On This Day in 1906: Rolls-Royce Was Founded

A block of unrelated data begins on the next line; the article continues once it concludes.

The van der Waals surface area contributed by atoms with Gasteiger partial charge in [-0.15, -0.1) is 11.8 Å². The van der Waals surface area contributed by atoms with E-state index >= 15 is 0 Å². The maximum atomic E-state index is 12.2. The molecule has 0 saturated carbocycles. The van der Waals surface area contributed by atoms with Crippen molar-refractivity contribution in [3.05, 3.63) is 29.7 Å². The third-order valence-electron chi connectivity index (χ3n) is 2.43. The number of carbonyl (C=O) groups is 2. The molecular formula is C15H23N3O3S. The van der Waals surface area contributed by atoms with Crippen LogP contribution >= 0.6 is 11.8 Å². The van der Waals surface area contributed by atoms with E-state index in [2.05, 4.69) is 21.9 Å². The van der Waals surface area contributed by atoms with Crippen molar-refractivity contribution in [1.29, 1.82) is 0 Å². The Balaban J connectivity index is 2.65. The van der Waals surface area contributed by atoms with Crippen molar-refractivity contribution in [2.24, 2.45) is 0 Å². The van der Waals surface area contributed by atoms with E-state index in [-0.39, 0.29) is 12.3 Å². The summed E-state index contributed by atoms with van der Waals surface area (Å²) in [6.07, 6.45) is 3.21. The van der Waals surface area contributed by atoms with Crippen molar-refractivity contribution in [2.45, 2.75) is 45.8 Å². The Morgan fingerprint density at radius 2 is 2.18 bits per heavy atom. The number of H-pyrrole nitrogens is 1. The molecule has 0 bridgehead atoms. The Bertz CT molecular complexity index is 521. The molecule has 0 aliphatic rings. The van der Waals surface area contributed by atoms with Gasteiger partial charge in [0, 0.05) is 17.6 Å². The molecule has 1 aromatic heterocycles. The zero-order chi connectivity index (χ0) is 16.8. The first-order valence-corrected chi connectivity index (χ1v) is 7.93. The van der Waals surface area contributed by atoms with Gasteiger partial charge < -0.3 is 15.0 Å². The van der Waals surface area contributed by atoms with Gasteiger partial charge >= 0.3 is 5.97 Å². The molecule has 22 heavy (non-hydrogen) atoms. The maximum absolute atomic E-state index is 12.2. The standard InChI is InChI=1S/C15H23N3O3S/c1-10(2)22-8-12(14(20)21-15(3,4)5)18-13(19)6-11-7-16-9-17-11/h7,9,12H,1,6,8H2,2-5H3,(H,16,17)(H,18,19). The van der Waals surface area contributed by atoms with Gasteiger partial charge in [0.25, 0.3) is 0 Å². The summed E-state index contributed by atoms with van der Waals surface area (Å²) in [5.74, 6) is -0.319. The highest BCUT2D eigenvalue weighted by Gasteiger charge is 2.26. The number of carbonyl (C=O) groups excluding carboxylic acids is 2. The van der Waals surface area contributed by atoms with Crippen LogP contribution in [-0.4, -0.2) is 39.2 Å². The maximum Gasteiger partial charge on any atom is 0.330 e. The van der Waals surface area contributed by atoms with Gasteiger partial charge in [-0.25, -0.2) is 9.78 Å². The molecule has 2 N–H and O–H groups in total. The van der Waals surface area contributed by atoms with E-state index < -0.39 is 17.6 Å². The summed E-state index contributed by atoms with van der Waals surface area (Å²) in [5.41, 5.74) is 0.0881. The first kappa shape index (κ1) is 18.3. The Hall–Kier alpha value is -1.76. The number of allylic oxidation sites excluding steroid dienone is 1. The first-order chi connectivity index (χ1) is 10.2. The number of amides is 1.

Beloved by heads of state, among them Queen Elizabeth II, as well as marquee idols such as Frank Sinatra and Richard Burton, and many rock stars throughout history, Rolls-Royce motor cars have been the go-to vehicles for anyone with grand taste and a bank balance to match since the company was established on March 15, 1906, by aristocratic dealer Charles Rolls and the brilliant Mancunian engineer Henry Royce. Early models, sold from Charles Rolls's showroom in Fulham, London, were magnificent bespoke creations—at first the company produced only the chassis, outsourcing the custom creation of each car’s body to expert coachbuilders such as Gurney Nutting and Hooper. Rolls-Royce continued this practice until the end of the 1930s, by which time companies selling cheaper cars were beginning to produce pre-fabricated steel bodies, and even after bowing to the fiscal logic of American-style modernization, RR employed coachbuilders for a limited run of 18 Phantom IV state cars as late as the 1950s. After pioneering aviation and automotive design throughout the first half of the 20th century, the company split in 1971 into two separate entities, the aircraft engine manufacturer Rolls Royce PLC and Rolls Royce Motor Cars, a luxury division that eventually came under the control of BMW in 1998. Though the company has changed hands, it still clings to the standards set by early reviews—one of the first Rollers, the Silver Ghost, was dubbed “the best car in the world” by Autocar magazine when it appeared in 1907, and today’s models, including this year’s Ghost, aim for no lesser status. Photographer Hedi Slimane has had a long love affair with Rolls-Royce. His intriguingly abstracted images of his own vintage “triple black” models have a manifesto-like clarity, bestowing a sexy graphic sheen on the glossy surfaces, grinning radiators and swooping "Spirit of Ecstasy" hood mascots.